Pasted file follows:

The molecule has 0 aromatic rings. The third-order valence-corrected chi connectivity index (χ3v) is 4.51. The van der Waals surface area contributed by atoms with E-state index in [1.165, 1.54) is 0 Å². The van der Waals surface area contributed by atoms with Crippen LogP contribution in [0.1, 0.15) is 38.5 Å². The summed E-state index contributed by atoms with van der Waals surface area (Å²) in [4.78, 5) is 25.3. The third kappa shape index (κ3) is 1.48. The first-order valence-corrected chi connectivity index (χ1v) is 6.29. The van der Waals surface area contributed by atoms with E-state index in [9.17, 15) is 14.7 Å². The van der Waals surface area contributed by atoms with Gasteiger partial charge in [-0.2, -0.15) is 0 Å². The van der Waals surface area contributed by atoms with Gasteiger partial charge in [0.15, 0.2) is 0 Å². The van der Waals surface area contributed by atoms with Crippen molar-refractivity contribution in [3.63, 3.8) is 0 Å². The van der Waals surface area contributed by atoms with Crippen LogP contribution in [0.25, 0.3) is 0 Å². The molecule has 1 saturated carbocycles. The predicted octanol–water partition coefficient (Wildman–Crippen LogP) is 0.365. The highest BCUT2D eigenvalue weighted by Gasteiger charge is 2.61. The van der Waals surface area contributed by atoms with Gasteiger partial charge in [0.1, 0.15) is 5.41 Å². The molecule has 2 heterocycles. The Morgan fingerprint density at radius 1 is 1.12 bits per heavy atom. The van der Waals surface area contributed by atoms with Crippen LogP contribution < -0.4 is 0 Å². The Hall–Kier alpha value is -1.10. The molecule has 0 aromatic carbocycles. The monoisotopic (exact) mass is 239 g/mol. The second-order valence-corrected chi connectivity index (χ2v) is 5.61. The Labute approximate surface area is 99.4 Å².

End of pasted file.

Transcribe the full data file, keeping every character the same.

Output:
The molecule has 0 aromatic rings. The third-order valence-corrected chi connectivity index (χ3v) is 4.51. The van der Waals surface area contributed by atoms with E-state index in [1.165, 1.54) is 0 Å². The van der Waals surface area contributed by atoms with Crippen LogP contribution in [0.1, 0.15) is 38.5 Å². The summed E-state index contributed by atoms with van der Waals surface area (Å²) in [4.78, 5) is 25.3. The third kappa shape index (κ3) is 1.48. The first-order valence-corrected chi connectivity index (χ1v) is 6.29. The van der Waals surface area contributed by atoms with E-state index in [9.17, 15) is 14.7 Å². The van der Waals surface area contributed by atoms with Gasteiger partial charge in [-0.2, -0.15) is 0 Å². The van der Waals surface area contributed by atoms with Gasteiger partial charge in [0.15, 0.2) is 0 Å². The van der Waals surface area contributed by atoms with Crippen molar-refractivity contribution in [3.63, 3.8) is 0 Å². The van der Waals surface area contributed by atoms with Crippen LogP contribution in [0.25, 0.3) is 0 Å². The molecule has 1 saturated carbocycles. The predicted octanol–water partition coefficient (Wildman–Crippen LogP) is 0.365. The highest BCUT2D eigenvalue weighted by Gasteiger charge is 2.61. The van der Waals surface area contributed by atoms with Gasteiger partial charge in [0.1, 0.15) is 5.41 Å². The molecule has 2 heterocycles. The Morgan fingerprint density at radius 1 is 1.12 bits per heavy atom. The van der Waals surface area contributed by atoms with Crippen LogP contribution < -0.4 is 0 Å². The Hall–Kier alpha value is -1.10. The molecule has 0 aromatic carbocycles. The monoisotopic (exact) mass is 239 g/mol. The second-order valence-corrected chi connectivity index (χ2v) is 5.61. The Labute approximate surface area is 99.4 Å².